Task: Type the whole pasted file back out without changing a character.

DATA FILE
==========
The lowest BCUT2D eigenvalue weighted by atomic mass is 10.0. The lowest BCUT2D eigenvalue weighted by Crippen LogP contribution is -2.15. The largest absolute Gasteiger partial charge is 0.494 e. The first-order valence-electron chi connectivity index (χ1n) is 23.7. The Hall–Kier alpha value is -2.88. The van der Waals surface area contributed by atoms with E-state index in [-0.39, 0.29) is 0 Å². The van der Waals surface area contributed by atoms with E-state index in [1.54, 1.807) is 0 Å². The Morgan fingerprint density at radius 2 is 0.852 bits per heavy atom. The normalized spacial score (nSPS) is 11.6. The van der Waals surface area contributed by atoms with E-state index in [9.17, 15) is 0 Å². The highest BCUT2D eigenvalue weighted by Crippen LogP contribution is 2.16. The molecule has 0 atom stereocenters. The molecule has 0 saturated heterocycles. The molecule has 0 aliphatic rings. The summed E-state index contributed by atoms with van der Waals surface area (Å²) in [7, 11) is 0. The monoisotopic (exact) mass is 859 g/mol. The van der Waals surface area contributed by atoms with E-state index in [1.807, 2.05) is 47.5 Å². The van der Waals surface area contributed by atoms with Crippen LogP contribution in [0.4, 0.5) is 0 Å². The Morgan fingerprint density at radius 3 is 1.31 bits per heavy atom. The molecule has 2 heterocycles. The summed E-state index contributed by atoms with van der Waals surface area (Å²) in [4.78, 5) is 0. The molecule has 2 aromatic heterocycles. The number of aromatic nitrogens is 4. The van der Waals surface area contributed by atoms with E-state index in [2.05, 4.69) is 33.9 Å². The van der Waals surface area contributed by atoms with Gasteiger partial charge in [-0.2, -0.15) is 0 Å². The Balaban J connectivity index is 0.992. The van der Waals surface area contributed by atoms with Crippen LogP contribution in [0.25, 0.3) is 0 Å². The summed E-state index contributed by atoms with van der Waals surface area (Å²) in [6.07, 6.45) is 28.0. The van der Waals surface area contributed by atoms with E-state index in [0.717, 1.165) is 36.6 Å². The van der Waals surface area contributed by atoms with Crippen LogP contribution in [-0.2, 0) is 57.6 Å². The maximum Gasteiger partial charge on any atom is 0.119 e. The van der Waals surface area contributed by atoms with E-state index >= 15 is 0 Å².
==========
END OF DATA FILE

The lowest BCUT2D eigenvalue weighted by atomic mass is 10.0. The lowest BCUT2D eigenvalue weighted by Crippen LogP contribution is -2.15. The largest absolute Gasteiger partial charge is 0.494 e. The first-order valence-electron chi connectivity index (χ1n) is 23.7. The Hall–Kier alpha value is -2.88. The van der Waals surface area contributed by atoms with E-state index in [-0.39, 0.29) is 0 Å². The van der Waals surface area contributed by atoms with E-state index in [1.54, 1.807) is 0 Å². The Morgan fingerprint density at radius 2 is 0.852 bits per heavy atom. The normalized spacial score (nSPS) is 11.6. The van der Waals surface area contributed by atoms with E-state index in [9.17, 15) is 0 Å². The highest BCUT2D eigenvalue weighted by Crippen LogP contribution is 2.16. The molecule has 0 atom stereocenters. The molecule has 0 saturated heterocycles. The molecule has 0 aliphatic rings. The summed E-state index contributed by atoms with van der Waals surface area (Å²) in [7, 11) is 0. The monoisotopic (exact) mass is 859 g/mol. The van der Waals surface area contributed by atoms with E-state index in [1.807, 2.05) is 47.5 Å². The van der Waals surface area contributed by atoms with Crippen LogP contribution in [0.4, 0.5) is 0 Å². The Morgan fingerprint density at radius 3 is 1.31 bits per heavy atom. The molecule has 2 heterocycles. The summed E-state index contributed by atoms with van der Waals surface area (Å²) in [4.78, 5) is 0. The molecule has 2 aromatic heterocycles. The number of aromatic nitrogens is 4. The van der Waals surface area contributed by atoms with E-state index in [2.05, 4.69) is 33.9 Å². The van der Waals surface area contributed by atoms with Gasteiger partial charge in [-0.2, -0.15) is 0 Å². The Balaban J connectivity index is 0.992. The van der Waals surface area contributed by atoms with Crippen LogP contribution in [0.25, 0.3) is 0 Å². The summed E-state index contributed by atoms with van der Waals surface area (Å²) in [6.07, 6.45) is 28.0. The van der Waals surface area contributed by atoms with E-state index in [0.717, 1.165) is 36.6 Å². The van der Waals surface area contributed by atoms with Crippen LogP contribution in [-0.2, 0) is 57.6 Å². The maximum Gasteiger partial charge on any atom is 0.119 e. The van der Waals surface area contributed by atoms with E-state index >= 15 is 0 Å².